Fag hags like Madonna, Britney Spears, Lady Gaga, et al. are much more likely to lighten their hair, even if they're already dark-blonde (like Christina Aguilera going platinum blonde).

Isn't Dasha from the Red Scare podcast a natural brunette? But no blonde dye job for fellow anti-woke left brunette Slav, Heather Habsburg -- who is a lesbian! Hehe.

Aging-but-trying-to-stay-young women also lighten their hair, another typical fag-hag demo who are, typically, looking to avoid the straight male gaze that would remind them of their sub-ideal attractiveness level (due to aging). Lesbians are peri-menopausal, hence "aging" in some sense, but fine with it and not desperately trying to reverse it.

Lightening your hair is one of those girls-vs.-other-girls contests, like getting an eating disorder or spending big bucks on high-heeled shoes -- not an attracting-mates behavior.

Lesbians may have a somewhat catty personality, like all women, but they don't go off the deep end with those competing-against-other-women contests. All part of lesbians being peri-menopausal (the opposite of neotenous gays), when you're done competing and are settling into a grandmotherly serene stage of life.

Less careerist, more slacker or blue-collar (at least in affectation). Healthy weight, natural hair, natural hair elsewhere too for that matter, sensible / practical footwear (could be pretty or stylish, but not high-fashion)...

NO FAKE TITS, how could I forget that one? Boob jobs are not meant to attract mates, since it only targets boob men, and even they don't like the rock-hard fake bolt-ons IRL. It's used in women's pecking-order games of who has the biggest cup size. Notice women don't compete over who has the most thicc and juicy ass -- that's for attracting mates, just like the primate gods intended!

Lesbians continue to be the pleasant surprise among the non-hetero population, and naturally the least promoted by the LGBTQCIA mafia during Pride Month, the parades, and the rest of the normalizing-abnormality spectacle.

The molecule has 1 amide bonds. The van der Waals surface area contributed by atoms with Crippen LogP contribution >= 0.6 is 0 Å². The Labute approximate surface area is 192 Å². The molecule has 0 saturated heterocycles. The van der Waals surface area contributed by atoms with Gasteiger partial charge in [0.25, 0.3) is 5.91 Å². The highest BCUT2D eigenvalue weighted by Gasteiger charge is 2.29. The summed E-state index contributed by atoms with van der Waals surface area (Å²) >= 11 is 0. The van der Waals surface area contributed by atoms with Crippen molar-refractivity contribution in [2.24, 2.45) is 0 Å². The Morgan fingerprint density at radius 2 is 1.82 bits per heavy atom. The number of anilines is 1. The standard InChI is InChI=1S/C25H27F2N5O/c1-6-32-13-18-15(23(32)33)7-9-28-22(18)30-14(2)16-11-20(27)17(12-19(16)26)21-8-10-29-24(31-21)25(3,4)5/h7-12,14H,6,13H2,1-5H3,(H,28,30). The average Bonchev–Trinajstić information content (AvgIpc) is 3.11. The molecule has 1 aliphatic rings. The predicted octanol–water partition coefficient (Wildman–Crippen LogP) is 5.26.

June 1, 2021

Why are fag hags never PAWGs, but only super-skinnies or mega-fatties?

An old post looked at the main reason why women become fag hags — to adopt a surrogate child, when they are unable to find a man to give them a baby for real. Gays are neotenous or pedomorphic, meaning they resemble pre-pubescent boys, both physically and especially psychologically ("ewww, girls are yucky"). Lesbians are the other way around, resembling peri-menopausal women, and are therefore more mature physically and psychologically. So if a woman wants to adopt a child-like creature (other than a pet), she cannot befriend lesbians, but only gays.

Having said that, there are other secondary reasons that some women prefer the company of gays over straight guys. One pattern that just struck me is that you only ever see and hear about fag hags who are on either extreme of the BMI spectrum — super-skinnies or mega-fatties. Normal weight, thicc, curvaceous PAWGs are just never going to restrict their male acquaintances to gays only. They're perfectly fine interacting with straight guys.

What explains this bimodal distribution of fag hags by body type? Well, they're the farthest away from the ideal female body type in the eyes of the only group who gets to determine that standard — straight guys, especially the hot ones — whereas PAWGs are smack dab in the ideal shape range.

That suggests that another key reason why women avoid straight guys and prefer gay friends is that they do not want to be reminded of their less-than-ideal shape. Gays do not want their body, or any other woman's body, so they will never send a positive or negative signal about her physical desirability. Straight guys, on the other hand, will frequently give off signals, however involuntary and subtle (or not, as the case may be), reacting to the woman's shape.

Over time, the super-skinnies will develop an implicit understanding that their straight guy friends and acquaintances don't find them to be the ideal shape. Indeed, if the guys comment openly at all, it will be to the effect of, "You could be so hot if you'd just put on 20 pounds and really fill out your jeans" (suicide material for the thinspo crowd).